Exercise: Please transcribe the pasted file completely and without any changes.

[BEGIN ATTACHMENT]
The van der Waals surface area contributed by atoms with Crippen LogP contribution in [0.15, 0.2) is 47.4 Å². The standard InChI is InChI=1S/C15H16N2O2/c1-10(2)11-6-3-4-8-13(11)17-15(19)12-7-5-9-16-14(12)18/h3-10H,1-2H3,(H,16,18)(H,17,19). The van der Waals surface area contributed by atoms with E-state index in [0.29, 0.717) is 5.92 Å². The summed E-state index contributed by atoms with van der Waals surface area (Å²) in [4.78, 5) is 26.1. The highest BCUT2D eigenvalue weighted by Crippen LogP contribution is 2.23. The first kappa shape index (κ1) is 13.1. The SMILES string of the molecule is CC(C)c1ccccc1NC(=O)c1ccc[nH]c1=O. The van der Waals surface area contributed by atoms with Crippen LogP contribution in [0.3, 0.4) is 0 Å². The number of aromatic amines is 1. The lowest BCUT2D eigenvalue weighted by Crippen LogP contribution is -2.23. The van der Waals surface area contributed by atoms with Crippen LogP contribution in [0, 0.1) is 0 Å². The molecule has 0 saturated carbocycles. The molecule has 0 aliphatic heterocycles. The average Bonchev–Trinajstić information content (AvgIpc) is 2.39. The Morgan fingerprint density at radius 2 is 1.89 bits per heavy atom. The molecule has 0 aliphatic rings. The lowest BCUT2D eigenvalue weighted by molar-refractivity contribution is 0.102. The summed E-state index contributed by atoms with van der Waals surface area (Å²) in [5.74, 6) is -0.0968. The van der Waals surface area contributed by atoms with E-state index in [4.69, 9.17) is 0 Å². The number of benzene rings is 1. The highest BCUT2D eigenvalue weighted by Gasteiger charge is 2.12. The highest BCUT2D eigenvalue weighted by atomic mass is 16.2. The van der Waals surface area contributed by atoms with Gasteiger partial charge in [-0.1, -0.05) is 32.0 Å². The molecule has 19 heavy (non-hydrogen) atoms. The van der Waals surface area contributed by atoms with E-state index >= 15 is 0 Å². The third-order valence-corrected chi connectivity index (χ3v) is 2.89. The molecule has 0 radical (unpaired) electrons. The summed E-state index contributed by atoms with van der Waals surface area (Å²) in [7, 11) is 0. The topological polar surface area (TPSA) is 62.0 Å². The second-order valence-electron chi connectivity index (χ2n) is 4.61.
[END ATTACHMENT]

The van der Waals surface area contributed by atoms with Crippen LogP contribution in [0.15, 0.2) is 47.4 Å². The standard InChI is InChI=1S/C15H16N2O2/c1-10(2)11-6-3-4-8-13(11)17-15(19)12-7-5-9-16-14(12)18/h3-10H,1-2H3,(H,16,18)(H,17,19). The van der Waals surface area contributed by atoms with E-state index in [0.29, 0.717) is 5.92 Å². The summed E-state index contributed by atoms with van der Waals surface area (Å²) in [4.78, 5) is 26.1. The highest BCUT2D eigenvalue weighted by Crippen LogP contribution is 2.23. The first kappa shape index (κ1) is 13.1. The SMILES string of the molecule is CC(C)c1ccccc1NC(=O)c1ccc[nH]c1=O. The van der Waals surface area contributed by atoms with Crippen LogP contribution in [0.3, 0.4) is 0 Å². The number of aromatic amines is 1. The lowest BCUT2D eigenvalue weighted by Crippen LogP contribution is -2.23. The van der Waals surface area contributed by atoms with Crippen LogP contribution in [0, 0.1) is 0 Å². The molecule has 0 saturated carbocycles. The molecule has 0 aliphatic heterocycles. The average Bonchev–Trinajstić information content (AvgIpc) is 2.39. The Morgan fingerprint density at radius 2 is 1.89 bits per heavy atom. The molecule has 0 aliphatic rings. The lowest BCUT2D eigenvalue weighted by molar-refractivity contribution is 0.102. The summed E-state index contributed by atoms with van der Waals surface area (Å²) in [5.74, 6) is -0.0968. The van der Waals surface area contributed by atoms with E-state index in [4.69, 9.17) is 0 Å². The number of benzene rings is 1. The highest BCUT2D eigenvalue weighted by Gasteiger charge is 2.12. The highest BCUT2D eigenvalue weighted by atomic mass is 16.2. The van der Waals surface area contributed by atoms with Gasteiger partial charge in [-0.1, -0.05) is 32.0 Å². The molecule has 19 heavy (non-hydrogen) atoms. The van der Waals surface area contributed by atoms with E-state index >= 15 is 0 Å². The third-order valence-corrected chi connectivity index (χ3v) is 2.89. The molecule has 0 radical (unpaired) electrons. The summed E-state index contributed by atoms with van der Waals surface area (Å²) in [7, 11) is 0. The topological polar surface area (TPSA) is 62.0 Å². The second-order valence-electron chi connectivity index (χ2n) is 4.61.